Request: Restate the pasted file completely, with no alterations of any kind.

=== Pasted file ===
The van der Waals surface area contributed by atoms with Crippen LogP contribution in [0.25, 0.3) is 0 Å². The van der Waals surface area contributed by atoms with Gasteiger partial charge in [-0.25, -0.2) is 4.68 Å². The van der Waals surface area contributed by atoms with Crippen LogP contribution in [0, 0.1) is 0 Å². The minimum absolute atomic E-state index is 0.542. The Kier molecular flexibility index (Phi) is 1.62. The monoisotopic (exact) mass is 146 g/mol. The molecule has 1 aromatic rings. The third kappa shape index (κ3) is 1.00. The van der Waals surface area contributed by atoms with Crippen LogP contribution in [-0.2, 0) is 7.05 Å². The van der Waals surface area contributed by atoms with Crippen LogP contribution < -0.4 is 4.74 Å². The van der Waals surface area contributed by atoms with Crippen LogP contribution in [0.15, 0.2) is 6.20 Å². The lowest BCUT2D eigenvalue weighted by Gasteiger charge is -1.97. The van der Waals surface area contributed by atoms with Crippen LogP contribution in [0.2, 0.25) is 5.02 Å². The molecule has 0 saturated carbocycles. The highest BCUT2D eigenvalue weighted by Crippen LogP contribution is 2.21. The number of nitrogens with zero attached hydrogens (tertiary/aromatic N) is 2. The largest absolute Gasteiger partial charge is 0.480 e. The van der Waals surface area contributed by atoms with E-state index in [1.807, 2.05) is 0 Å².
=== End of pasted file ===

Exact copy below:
The van der Waals surface area contributed by atoms with Crippen LogP contribution in [0.25, 0.3) is 0 Å². The van der Waals surface area contributed by atoms with Gasteiger partial charge in [-0.25, -0.2) is 4.68 Å². The van der Waals surface area contributed by atoms with Crippen LogP contribution in [0, 0.1) is 0 Å². The minimum absolute atomic E-state index is 0.542. The Kier molecular flexibility index (Phi) is 1.62. The monoisotopic (exact) mass is 146 g/mol. The molecule has 1 aromatic rings. The third kappa shape index (κ3) is 1.00. The van der Waals surface area contributed by atoms with Crippen LogP contribution in [-0.2, 0) is 7.05 Å². The van der Waals surface area contributed by atoms with Crippen LogP contribution < -0.4 is 4.74 Å². The van der Waals surface area contributed by atoms with Crippen LogP contribution in [0.15, 0.2) is 6.20 Å². The lowest BCUT2D eigenvalue weighted by Gasteiger charge is -1.97. The van der Waals surface area contributed by atoms with Crippen LogP contribution in [0.2, 0.25) is 5.02 Å². The molecule has 0 saturated carbocycles. The highest BCUT2D eigenvalue weighted by Crippen LogP contribution is 2.21. The number of nitrogens with zero attached hydrogens (tertiary/aromatic N) is 2. The largest absolute Gasteiger partial charge is 0.480 e. The van der Waals surface area contributed by atoms with E-state index in [1.807, 2.05) is 0 Å².